Delivery giant FedEx Corp. (FDX) has shed about $25 billion in market value over the past year as its stock plunged roughly 40%. But the losses may not be over. FedEx's stock is likely to slide even further amid strong headwinds including the ongoing U.S.–China trade conflict, a slowing global and U.S. economy, and the recent severing of ties with e-commerce giant Inc. (AMZN).

Key Takeaways

  • FedEx stock down roughly 40% over past year.
  • Reduced shipments due to trade war and weaker global economy.
  • Recently severed business relationship with Amazon.
  • FedEx stock is underperforming close rival UPS.

What it Means for Investors

The most immediate news creating the gloomy outlook is FedEx's recent lowering of its annual profit forecast, citing a number of factors, according to a Wall Street Journal story on the company's challenges as detailed below. The company is facing higher costs and lower revenues amid a struggling global economy negatively impacted by a trade war between the world’s two largest economies. Industrial production in China, a major market for FedEx, grew at its slowest pace in 17 years in August. The U.S. economy is facing its own set of headwinds, forcing FedEx to take steps to reduce capacity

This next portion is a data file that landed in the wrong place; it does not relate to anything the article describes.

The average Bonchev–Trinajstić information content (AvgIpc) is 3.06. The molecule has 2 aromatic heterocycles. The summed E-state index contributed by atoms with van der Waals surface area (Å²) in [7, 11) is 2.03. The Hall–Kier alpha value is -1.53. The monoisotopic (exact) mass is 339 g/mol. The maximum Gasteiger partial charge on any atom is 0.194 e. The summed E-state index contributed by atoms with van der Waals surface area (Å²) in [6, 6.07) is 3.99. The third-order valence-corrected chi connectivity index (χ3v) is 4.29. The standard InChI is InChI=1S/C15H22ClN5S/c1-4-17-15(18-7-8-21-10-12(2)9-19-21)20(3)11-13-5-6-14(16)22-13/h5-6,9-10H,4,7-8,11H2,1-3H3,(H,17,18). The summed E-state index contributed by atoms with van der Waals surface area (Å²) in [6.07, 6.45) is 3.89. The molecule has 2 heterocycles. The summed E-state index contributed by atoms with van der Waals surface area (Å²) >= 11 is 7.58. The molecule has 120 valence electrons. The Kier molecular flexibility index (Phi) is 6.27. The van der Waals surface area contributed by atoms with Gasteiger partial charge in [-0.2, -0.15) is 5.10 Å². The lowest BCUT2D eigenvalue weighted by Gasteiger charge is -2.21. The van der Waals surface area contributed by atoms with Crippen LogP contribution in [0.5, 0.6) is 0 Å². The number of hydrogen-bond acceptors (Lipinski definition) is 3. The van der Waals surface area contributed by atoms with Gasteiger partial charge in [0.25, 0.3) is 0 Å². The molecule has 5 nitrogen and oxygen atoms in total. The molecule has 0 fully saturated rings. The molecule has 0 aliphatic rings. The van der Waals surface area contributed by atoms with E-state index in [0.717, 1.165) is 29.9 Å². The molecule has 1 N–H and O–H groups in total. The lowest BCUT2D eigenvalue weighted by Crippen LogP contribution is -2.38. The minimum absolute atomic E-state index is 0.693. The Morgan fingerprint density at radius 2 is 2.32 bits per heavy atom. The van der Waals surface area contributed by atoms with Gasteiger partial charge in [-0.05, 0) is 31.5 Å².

The weakness in the global economy appears to be exacerbating FedEx's cold turkey breakup of its relationship with Amazon. As of June, FedEx was only planning on severing the air-delivery portion of its business, FedEx Express, from its ties with the world's largest online retailer. But the delivery company let its contract expire with Amazon at the end of August and decided not to renew it. 

While Amazon wasn’t the most lucrative client and represented just over 1% of total revenue last year, analysts point out that the breakup means FedEx is missing out on a huge potential growth market: Amazon still spends more than $31 billion on shipping costs every year. That’s a big client to lose. Of course, the ending of the contract doesn’t mean FedEx won’t deliver for Amazon ever again, but it does highlight the fact that Amazon is being perceived less and less as just another customer and more and more as a formidable rival.

In just the past two years Amazon has expanded the number of its delivery facilities in the U.S. from 258 to 426, according to consulting firm MWPVL, as reported by the Journal. Many of its facilities have been strategically built near city centers in order to be as close to customers as possible. That allows Amazon the ability to cater to the demand of online consumers for ever-faster delivery times.

Looking Ahead

While FedEx is struggling, analysts say rival United Parcel Service Inc. (UPS) has done a much better job in navigating the changes in the delivery service business. CEO David Abney's three-year, $20 billion investment plan has helped boost profit margins and the stock, which has strongly outpaced FedEx this year.